America’s risible coup attempt showed us yet again that white men are facing an existential crisis
What’s the trouble with white men? It’s a legitimate question to ask. Last week’s Capitol riot was the latest in a series of events on both sides of the Atlantic that suggest they have lost their sense of place in the world.
For me, one of the most iconic images of 2020 was that of 50-year-old father and grandfather of three Patrick Hutchinson, a black man, who was snapped saving a white ‘protester’ from a beating after a demonstration in London.
Hutchinson and a group of friends were attending a right-wing rally in ‘defence’ of British monuments last summer – not in support of it, but to prevent Black Lives Matter counter-demonstrators from clashing with a mob of overweight, balding, middle-aged ‘patriots’ who had decided to converge on the capital and stand up against BLM, the metropolitan elite, the police and anyone else who stood in their way.
Hutchinson, and many others, both online and on the streets, had counselled both sides against violence. In the event, he wound up saving the bacon of 55-year-old Bryn Male, a retired transport cop and Millwall fan who was set upon by a small faction. During the fracas, Hutchinson was caught on camera shouldering the drooping, pathetic Male in a fireman’s carry through a crowd of BLM supporters and oddly static riot police.
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While many focused on the physically impressive Hutchinson, it’s the limp, crestfallen, defeated Male that really tells the bigger story. And it’s a story that’s being told on both sides of the Atlantic about a much maligned, put upon and undoubtedly confused ethnic group: the average white man.
An American episode of this story unfolded last week as a legion of weekend warriors and make-believe revolutionaries in designer camo, $200 hiking boots and assorted fancy dress performed an ‘attempted coup’ in the US by waltzing into the Capitol in Washington, largely unopposed.
Without denigrating the political, symbolic, and human cost of the tragic events in D.C., one can easily afford the rabble or, as President-elect Joe Biden called them, “insurrectionists and domestic terrorists” a degree of power and influence they simply don’t deserve. Much has been made of the ease with which the mob broke into the Capitol – and how an equivalent BLM or Muslim insurgency would have been instantly napalmed.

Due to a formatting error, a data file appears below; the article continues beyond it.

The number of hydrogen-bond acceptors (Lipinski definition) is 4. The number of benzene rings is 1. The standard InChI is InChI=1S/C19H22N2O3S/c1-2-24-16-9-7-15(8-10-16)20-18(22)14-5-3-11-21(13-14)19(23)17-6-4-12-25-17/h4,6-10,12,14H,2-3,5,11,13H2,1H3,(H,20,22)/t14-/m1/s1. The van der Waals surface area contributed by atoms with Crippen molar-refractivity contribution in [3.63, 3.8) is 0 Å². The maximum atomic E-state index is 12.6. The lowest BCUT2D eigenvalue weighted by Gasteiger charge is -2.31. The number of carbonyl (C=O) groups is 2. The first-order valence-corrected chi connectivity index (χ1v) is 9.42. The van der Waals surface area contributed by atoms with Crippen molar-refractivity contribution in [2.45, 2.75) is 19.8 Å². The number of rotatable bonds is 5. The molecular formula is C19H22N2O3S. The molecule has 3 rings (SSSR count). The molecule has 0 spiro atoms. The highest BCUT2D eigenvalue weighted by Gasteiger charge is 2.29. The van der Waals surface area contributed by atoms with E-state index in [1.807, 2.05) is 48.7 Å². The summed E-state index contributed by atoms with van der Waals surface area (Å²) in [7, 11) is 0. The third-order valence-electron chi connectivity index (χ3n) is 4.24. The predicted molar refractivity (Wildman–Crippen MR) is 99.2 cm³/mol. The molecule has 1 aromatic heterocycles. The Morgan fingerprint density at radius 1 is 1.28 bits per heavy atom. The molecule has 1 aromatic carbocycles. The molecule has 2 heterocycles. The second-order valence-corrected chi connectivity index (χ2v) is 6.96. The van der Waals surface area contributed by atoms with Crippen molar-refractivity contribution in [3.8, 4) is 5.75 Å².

Perhaps, when faced with those Trump-inspired protesters dressed as comic book Vikings, Grizzly Adams fanboys and Village People, the neutered security services were overwhelmed by the sheer absurdity of it all – and the white privilege such juvenile behaviour engenders.
Another way of looking at, given the crucial role that old-time religion plays in American public life, is this: has an increasingly infantilised US culture spared the rod and spoiled the child? Or put another way, if white America doesn’t take itself seriously enough to tear gas and shoot other white people when they trample over democracy, aren’t more of these privileged insurrections to be expected, especially if the state continues to sponsor inequality by meting out excessive force to ‘the other’ while letting white miscreants off the hook?
Like Marlon Brando in The Wild Ones, if you asked any one of the rabble last week what they were rebelling against, they would have dribbled, “Whaddaya got?” One “domestic terrorist”, having gained entry to US House of Representatives Speaker, Nancy Pelosi’s office, simply sat in her chair and posed for photographs. Another had showed up ready to bring truth to power wearing his work ID. It’s as though they want to get caught. Or more accurately, it’s as though they have no concept of how to avoid capture, let alone mount a revolution. As uprisings went, it was less Arab Spring and more American Pie.